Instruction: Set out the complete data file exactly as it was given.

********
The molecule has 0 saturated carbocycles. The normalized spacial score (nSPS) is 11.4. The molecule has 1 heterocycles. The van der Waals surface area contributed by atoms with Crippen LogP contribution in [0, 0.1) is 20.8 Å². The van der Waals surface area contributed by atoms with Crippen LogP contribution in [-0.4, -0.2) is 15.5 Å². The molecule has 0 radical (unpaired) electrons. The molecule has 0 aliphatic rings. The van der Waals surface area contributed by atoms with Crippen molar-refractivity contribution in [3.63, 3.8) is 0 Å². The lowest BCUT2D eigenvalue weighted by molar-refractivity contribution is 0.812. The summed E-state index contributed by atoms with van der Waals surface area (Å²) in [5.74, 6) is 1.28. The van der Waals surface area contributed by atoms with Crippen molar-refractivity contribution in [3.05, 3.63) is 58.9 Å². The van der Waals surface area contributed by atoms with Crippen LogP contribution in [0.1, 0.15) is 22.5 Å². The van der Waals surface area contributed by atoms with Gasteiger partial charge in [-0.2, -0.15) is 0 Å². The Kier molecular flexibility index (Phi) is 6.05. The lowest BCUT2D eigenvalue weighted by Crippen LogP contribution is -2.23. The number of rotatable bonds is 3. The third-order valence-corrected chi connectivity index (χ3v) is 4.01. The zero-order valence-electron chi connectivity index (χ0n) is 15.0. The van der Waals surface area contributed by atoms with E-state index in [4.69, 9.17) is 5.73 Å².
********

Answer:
The molecule has 0 saturated carbocycles. The normalized spacial score (nSPS) is 11.4. The molecule has 1 heterocycles. The van der Waals surface area contributed by atoms with Crippen LogP contribution in [0, 0.1) is 20.8 Å². The van der Waals surface area contributed by atoms with Crippen LogP contribution in [-0.4, -0.2) is 15.5 Å². The molecule has 0 radical (unpaired) electrons. The molecule has 0 aliphatic rings. The van der Waals surface area contributed by atoms with Crippen molar-refractivity contribution in [3.63, 3.8) is 0 Å². The lowest BCUT2D eigenvalue weighted by molar-refractivity contribution is 0.812. The summed E-state index contributed by atoms with van der Waals surface area (Å²) in [5.74, 6) is 1.28. The van der Waals surface area contributed by atoms with Crippen molar-refractivity contribution in [3.05, 3.63) is 58.9 Å². The van der Waals surface area contributed by atoms with Crippen LogP contribution in [0.1, 0.15) is 22.5 Å². The van der Waals surface area contributed by atoms with Gasteiger partial charge in [-0.2, -0.15) is 0 Å². The Kier molecular flexibility index (Phi) is 6.05. The lowest BCUT2D eigenvalue weighted by Crippen LogP contribution is -2.23. The number of rotatable bonds is 3. The third-order valence-corrected chi connectivity index (χ3v) is 4.01. The zero-order valence-electron chi connectivity index (χ0n) is 15.0. The van der Waals surface area contributed by atoms with E-state index in [4.69, 9.17) is 5.73 Å².